HERBERT SCHLOSSER: I can remember the first time I saw it. I was in Boston staying at the Ritz for the Cincinnati-Red Sox World Series and I had been with Bowie Kuhn. You always sit with the commissioner if you're president of the company. That was a truly great World Series. We had dinner, and I asked if he'd like to see a new show we were putting on. And that was the first show in October of 1975, with George Carlin. Neither of us knew what to expect. Now Bowie is a nice man but very straitlaced, very proper, and a religious man. I sat on a chair, and he and his wife sat on the couch. He didn't laugh. And I thought, "Well, that's Bowie." And then after a while, he started to chuckle. And then he'd actually laugh. And I figured, "Well, if he likes it, it's going to have a wider audience than most people think."
AL FRANKEN: I felt very confident that the show was going to work. It was youthful arrogance, I guess. I looked around and I thought, "This has never been on TV before, and this will work, this should work, and of course it's going to be a hit" - which is an attitude I've never actually had since.
LORNE MICHAELS: The only note we got from the network on the first show was, "Cut the bees." And so I made sure to put them in the next show. I had them come out and talk to Paul Simon. He says, "It didn't work last week. It's cut." And they go, "Oh," and just walk off.
PAUL SIMON, Host: I was up for doing the very first show. It didn't seem like there was much downside risk. Then Lorne said, "No, let me just work out the kinks on the first show." But I would've been happy to do the first show. It would've been more historical. But he went with George Carlin, and I did the second one.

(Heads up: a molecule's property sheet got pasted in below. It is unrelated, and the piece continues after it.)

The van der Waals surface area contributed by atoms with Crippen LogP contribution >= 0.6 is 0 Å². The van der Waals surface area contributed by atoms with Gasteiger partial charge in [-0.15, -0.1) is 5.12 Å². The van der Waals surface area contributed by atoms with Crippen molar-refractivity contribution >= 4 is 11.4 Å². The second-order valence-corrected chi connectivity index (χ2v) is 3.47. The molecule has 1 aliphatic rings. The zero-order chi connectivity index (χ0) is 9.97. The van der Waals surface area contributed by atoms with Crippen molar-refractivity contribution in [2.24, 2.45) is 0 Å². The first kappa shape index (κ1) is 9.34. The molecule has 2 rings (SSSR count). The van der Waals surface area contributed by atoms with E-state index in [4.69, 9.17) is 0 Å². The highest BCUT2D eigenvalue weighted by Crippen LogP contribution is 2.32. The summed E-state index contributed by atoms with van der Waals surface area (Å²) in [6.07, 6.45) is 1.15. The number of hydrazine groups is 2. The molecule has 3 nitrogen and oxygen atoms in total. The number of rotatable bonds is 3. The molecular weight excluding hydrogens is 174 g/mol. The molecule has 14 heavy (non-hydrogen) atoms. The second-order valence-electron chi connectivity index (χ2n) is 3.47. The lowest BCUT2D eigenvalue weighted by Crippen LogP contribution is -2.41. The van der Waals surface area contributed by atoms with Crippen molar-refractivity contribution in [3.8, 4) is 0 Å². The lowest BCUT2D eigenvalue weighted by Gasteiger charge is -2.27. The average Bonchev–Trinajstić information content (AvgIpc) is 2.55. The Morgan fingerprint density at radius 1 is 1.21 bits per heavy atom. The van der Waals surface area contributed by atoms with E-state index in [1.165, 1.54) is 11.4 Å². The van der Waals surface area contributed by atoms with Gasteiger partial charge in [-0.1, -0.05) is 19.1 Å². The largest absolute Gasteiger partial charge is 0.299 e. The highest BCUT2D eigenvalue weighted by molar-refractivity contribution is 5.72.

EDIE BASKIN: They had used publicity pictures of Carlin for the first show. I already had pictures of Paul Simon, so my pictures of Paul became the bumpers. And then Lorne said to me, "I think you should photograph next week's host instead of using publicity pictures." And that's how it all started.
PENNY MARSHALL, Guest Performer: I met Lorne when he came out and talked to Rob about hosting the third show. I wasn't anybody; I'd been on The Odd Couple, but Laverne and Shirley didn't go on until four months later. Rob was on All in the Family. I listened to Lorne talk to Rob at Lorne's apartment, and I kept my mouth shut. At the end, Lorne said to me, "Penny, what do you think?" And I said, "I think you're the most manipulative human being I've ever met, and you do it beautifully." And we've been friends ever since.
NEIL LEVY: Rob Reiner refused to go on after dress rehearsal. I was in his dressing room. It was hilarious because it was like a monologue, him going, "I can't do this show, I can't do this show! It's bad, it's horrible, I'm going to make mistakes, I don't know the lines, I can't do it, I'm not doing it, I'm sorry, that's it!" And it was like he was not going to do it. And Lorne just talked him through it. And of course Rob did a good show.